Selenium WebDriver in SoapUI


This tutorial will show you how to use Selenium WebDriver in SoapUI. Its goal obviously is not to teach you a complex Selenium project but it rather focuses on very basics. In fact building a complex project in SoapUI using Selenium would not be a best choice. However for some repetetive data preparation or "step in the middle" WebDriver from SoapUI will work just fine.

Good to know before we start:



Environment settings

It may sound funny but it takes some time to find right combination of versions of the three softwares we are going to use to make Selenium work in SoapUI. Following is the list of software and its versions on which this tutorial will work for sure: This is another mixture which should work fine:

Get Selenium WebDriver and load it

Very first thing we have to do is to download Selenium Standalone Server (version 2.39.0) jar file from the official Selenium pages and place it in the bin/ext directory of your SoapUI installation like this:
Selenium in SoapUI
Once we have done that we can start or restart SoapUI and check if our selenium-server-standalone-2.39.0.jar file was loaded properly. We can check it in the SoapUI log as shown on this picture:
Selenium in SoapUI

Create a project in SoapUI

Now its time to start creating our new SoapUI project by pressing a New Generic project creation button in our Workspace (let's name our project selenium_webdriver:
New generic project
After that we will create new Test Suite as follows (we can keep default name):
New Test Suite
Now let's create new Test Case and name it "Login":
New Test Case
Since we are using an external library (our loaded jar file) we have to do some scripting to be able to use it. Therefore we are going to create a new Groovy Script as our first step. And in fact most of the steps will be treated as groovy scripts (let's also name it Login):
New Groovy script

Selenium Firefox WebDriver instance

Using the following code we can easily start using our Selenium WebDriver using the Firefox driver (IE, Chrome and other drivers can also be used but we willstickto Firefox in this tutorial):

// Import necessary classes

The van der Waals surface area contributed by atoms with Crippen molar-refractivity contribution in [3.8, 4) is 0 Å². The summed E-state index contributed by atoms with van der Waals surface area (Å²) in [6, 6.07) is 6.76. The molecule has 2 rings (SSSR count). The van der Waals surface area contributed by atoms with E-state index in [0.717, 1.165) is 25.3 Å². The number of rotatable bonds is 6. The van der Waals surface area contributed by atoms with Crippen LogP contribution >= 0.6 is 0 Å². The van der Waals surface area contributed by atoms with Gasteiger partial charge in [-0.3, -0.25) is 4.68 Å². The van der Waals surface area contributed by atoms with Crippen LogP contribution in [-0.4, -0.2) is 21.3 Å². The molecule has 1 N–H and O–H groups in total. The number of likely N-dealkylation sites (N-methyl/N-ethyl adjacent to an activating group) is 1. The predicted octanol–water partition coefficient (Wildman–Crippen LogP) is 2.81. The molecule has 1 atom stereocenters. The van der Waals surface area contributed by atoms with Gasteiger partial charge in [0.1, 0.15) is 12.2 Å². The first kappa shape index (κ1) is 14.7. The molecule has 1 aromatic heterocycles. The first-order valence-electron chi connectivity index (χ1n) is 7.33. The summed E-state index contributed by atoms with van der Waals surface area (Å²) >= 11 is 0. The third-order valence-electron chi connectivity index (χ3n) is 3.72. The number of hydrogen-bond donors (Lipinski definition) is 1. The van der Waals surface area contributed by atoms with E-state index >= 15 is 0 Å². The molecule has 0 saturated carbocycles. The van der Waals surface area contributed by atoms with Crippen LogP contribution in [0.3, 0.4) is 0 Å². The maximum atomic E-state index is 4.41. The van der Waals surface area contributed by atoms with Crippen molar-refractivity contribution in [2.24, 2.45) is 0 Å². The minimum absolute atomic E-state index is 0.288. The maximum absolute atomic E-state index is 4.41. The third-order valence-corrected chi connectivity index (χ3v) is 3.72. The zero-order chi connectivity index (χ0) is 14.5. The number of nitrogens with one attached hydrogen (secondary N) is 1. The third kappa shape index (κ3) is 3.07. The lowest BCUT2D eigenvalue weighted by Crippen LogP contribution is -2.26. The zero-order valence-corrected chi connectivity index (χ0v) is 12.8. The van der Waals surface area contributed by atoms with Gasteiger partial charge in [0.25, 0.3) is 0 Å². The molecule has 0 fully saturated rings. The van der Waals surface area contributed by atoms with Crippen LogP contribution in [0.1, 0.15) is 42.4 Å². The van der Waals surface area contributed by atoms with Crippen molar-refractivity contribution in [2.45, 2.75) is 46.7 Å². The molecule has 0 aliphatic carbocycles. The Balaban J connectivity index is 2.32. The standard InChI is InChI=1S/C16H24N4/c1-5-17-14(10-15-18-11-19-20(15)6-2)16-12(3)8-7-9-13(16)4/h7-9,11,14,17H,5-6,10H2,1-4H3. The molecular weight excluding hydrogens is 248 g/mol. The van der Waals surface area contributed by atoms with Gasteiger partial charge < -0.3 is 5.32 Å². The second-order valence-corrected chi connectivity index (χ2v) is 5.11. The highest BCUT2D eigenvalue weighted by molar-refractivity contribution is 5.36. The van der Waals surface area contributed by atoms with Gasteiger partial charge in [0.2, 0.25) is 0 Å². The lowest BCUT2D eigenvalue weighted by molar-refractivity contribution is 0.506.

import org.openqa.selenium.By
import org.openqa.selenium.WebDriver
import org.openqa.selenium.WebElement
import org.openqa.selenium.firefox.FirefoxDriver

// Get the new driver
WebDriver driver=new FirefoxDriver();

// Go to page

Our groovy script in SoapUI will look as follows:
New Selenium Firefox driver
Unfortunatelly thee is a little bug in SoapUI 5.0.0. Once we run our brand new groovy script we will face the following pop-up window with following error (java.lang.NoClassDefFoundError: Could not initialize class org.apache.http.conn.ssl.SSLConnectionSocketFactory error at line: 10):
Selenium WebDriver SSL error
We don't like that. In order to get rid of this issue we need to download latest HttpClient libraries and copy them to SoapUI. Best way to start is to go to Apache HttpComponents download page and download latest HttpClient package (at the time of creation of this tutorial latest stable version was 4.5.2).
Once downloaded we better unzip it and replace following old libraries from SoapUI lib directory (SoapUI_path/lib/):
Old lib directory
At the end content of our lib directory should be as follows:
New lib directory
Now when we run very same Groovy script which was failing due to SSL issue previously result will be much better. Press the Play button and observe:

Fill in the Login form

Now when we know that WebDriver instance can be initiated it's time to proceed with some very lightwieght form. In our case it will be a Login form available at Obviously our goal will be to fill it in. To do so we will use following simple code:

// Go to page

// Fill in the login form

Ok, let's describe above code a little. Of course we hade to change url from to our Login form url under test. Afterwards we find elements login and password by its name (it is a parameter of Input element in HTML like this name="login"). Clear() it in case something was there before and fill in using a method sendKeys().
filled form
When the form is filled in (actually does not matter with what value, there is totaly no logic in our test form) we can proceed to find the submit button and press it using following piece of code:

// Click on Login button

Yet again we found submit button using name parameter. In order to submit the form we have to click() on button right?
After pressing Submit we should see following awesome confirmation of successfull login:
successfull login
Very last thing we should do to make our test case complete is to add an assertion in it. We can also close the browser of course. Code is as follows:

// Assertion
assert(driver.getPageSource().contains("Access granted"))

// Close the browser

You can see above that we have simply asserted on a selenium driver methods getpageSource() and contains() looking for the test "Access granted". After the test we have closed the broser using quit() method.

That's it. Our simple groovy script looks as follows at the end of our journey:
groocy script
Run it and enjoy the show! Now you can amend the code to fit your needs.

You can download entire project from Downloads page.